5. Myanmar: Hope and Fear. The situation in Myanmar continues to crumble. Although the protests continue to show their strength, with mostly peaceful demonstrations over the last week, the armed forces have begun to impose deadly force in some parts of the country, killing two protestors and injuring twenty others. In the largest city, where there are massive demonstrations, the junta is careful with confronting the largest groups because of the embassies which are located there, reporters, and other foreigners working in Myanmar. However, in the smaller places, where the media is less covered, the authorities are shooting protesters if they are too aggressive and do not obey the instructions. Last week, it was the largest demonstration since the coup against the junta's orders that the protests should deescalate. As a response to those demonstrations, the junta has commanded foreign diplomats, UN agencies, and other international organisations not to speak to "illegal entities'' representing Aung San Suu Kyi's political party, the former ruling party. Any former representation or party formed outside the new leading government is considered illegal and should have no value in front of the people or the international community. The reaction came after some Aung San Suu Kyi's party representatives tried to ask for international recognition and condemned the military regime's violent actions on anti-coup protesters. Hundreds of people have been arrested across the countries, and the police have attacked several peaceful protests with stun grenades, rubber bullets, and tear gas. Many south-east Asian governments, led by Indonesia, gathered together to find a solution for stopping the escalation of the conflict.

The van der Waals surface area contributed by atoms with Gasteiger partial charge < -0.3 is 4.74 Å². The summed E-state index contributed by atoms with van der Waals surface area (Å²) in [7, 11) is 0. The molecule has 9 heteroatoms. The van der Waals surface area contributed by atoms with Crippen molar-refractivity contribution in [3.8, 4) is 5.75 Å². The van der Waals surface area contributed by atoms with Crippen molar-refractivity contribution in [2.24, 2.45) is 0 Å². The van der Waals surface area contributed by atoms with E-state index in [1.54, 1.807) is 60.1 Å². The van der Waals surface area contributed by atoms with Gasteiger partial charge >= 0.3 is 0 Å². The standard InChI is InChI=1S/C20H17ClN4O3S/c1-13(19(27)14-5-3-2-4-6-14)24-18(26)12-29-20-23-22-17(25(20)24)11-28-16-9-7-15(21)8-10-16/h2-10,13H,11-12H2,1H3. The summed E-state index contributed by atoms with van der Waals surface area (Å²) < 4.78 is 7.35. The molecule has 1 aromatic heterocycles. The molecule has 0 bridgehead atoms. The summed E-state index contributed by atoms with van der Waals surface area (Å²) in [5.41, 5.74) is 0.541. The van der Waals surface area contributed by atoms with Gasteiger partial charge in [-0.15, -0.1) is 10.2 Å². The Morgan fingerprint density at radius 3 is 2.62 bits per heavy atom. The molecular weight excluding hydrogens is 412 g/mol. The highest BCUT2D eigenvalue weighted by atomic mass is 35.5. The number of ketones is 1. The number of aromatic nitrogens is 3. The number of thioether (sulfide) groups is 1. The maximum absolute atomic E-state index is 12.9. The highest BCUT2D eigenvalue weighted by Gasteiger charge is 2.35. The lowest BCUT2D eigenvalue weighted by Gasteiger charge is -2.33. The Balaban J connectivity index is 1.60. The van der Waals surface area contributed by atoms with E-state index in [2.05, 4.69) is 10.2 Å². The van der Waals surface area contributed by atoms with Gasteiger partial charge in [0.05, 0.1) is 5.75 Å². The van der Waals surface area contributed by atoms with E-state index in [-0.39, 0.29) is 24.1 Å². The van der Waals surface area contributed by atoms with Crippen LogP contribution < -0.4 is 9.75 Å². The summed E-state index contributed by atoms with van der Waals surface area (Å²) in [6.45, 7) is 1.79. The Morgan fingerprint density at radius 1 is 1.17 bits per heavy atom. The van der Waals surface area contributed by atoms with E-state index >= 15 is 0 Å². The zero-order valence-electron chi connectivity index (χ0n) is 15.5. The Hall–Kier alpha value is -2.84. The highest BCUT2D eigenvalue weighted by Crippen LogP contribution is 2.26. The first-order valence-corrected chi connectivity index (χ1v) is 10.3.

Thank you to James Ballentine for his collaboration and in-depth analysis!